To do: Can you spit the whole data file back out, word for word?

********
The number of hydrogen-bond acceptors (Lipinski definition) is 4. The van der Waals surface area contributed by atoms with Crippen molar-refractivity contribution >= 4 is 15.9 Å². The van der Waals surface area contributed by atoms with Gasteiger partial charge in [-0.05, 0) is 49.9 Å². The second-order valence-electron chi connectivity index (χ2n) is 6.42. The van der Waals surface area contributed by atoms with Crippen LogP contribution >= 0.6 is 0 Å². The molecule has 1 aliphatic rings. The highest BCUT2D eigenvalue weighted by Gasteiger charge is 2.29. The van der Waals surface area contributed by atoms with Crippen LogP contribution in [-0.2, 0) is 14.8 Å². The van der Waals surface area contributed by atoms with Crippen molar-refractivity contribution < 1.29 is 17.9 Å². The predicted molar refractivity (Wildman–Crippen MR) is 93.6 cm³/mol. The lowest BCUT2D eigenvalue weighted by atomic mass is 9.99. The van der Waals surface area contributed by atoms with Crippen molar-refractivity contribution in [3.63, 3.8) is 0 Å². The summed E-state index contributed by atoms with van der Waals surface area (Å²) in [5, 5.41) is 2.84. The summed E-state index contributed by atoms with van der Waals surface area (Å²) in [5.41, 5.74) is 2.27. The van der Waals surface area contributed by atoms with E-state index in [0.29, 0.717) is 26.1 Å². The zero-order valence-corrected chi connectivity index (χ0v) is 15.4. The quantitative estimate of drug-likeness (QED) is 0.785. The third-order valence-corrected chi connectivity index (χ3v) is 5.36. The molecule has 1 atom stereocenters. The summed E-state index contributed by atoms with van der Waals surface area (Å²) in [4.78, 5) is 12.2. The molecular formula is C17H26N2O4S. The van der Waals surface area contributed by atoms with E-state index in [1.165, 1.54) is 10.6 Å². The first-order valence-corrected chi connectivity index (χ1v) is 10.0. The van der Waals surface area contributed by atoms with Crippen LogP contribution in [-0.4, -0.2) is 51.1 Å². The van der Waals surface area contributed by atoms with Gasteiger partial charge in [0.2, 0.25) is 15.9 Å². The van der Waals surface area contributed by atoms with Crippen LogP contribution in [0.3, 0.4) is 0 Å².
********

The number of hydrogen-bond acceptors (Lipinski definition) is 4. The van der Waals surface area contributed by atoms with Crippen molar-refractivity contribution >= 4 is 15.9 Å². The van der Waals surface area contributed by atoms with Gasteiger partial charge in [-0.05, 0) is 49.9 Å². The second-order valence-electron chi connectivity index (χ2n) is 6.42. The van der Waals surface area contributed by atoms with Crippen LogP contribution >= 0.6 is 0 Å². The molecule has 1 aliphatic rings. The highest BCUT2D eigenvalue weighted by Gasteiger charge is 2.29. The van der Waals surface area contributed by atoms with Crippen LogP contribution in [-0.2, 0) is 14.8 Å². The van der Waals surface area contributed by atoms with Crippen molar-refractivity contribution < 1.29 is 17.9 Å². The predicted molar refractivity (Wildman–Crippen MR) is 93.6 cm³/mol. The lowest BCUT2D eigenvalue weighted by atomic mass is 9.99. The van der Waals surface area contributed by atoms with Crippen molar-refractivity contribution in [3.63, 3.8) is 0 Å². The summed E-state index contributed by atoms with van der Waals surface area (Å²) in [5, 5.41) is 2.84. The summed E-state index contributed by atoms with van der Waals surface area (Å²) in [5.41, 5.74) is 2.27. The van der Waals surface area contributed by atoms with E-state index in [0.29, 0.717) is 26.1 Å². The zero-order valence-corrected chi connectivity index (χ0v) is 15.4. The quantitative estimate of drug-likeness (QED) is 0.785. The third-order valence-corrected chi connectivity index (χ3v) is 5.36. The molecule has 1 atom stereocenters. The summed E-state index contributed by atoms with van der Waals surface area (Å²) in [4.78, 5) is 12.2. The molecular formula is C17H26N2O4S. The van der Waals surface area contributed by atoms with E-state index in [1.165, 1.54) is 10.6 Å². The first-order valence-corrected chi connectivity index (χ1v) is 10.0. The van der Waals surface area contributed by atoms with Crippen LogP contribution in [-0.4, -0.2) is 51.1 Å². The van der Waals surface area contributed by atoms with Gasteiger partial charge in [0.2, 0.25) is 15.9 Å². The van der Waals surface area contributed by atoms with Crippen LogP contribution in [0.3, 0.4) is 0 Å².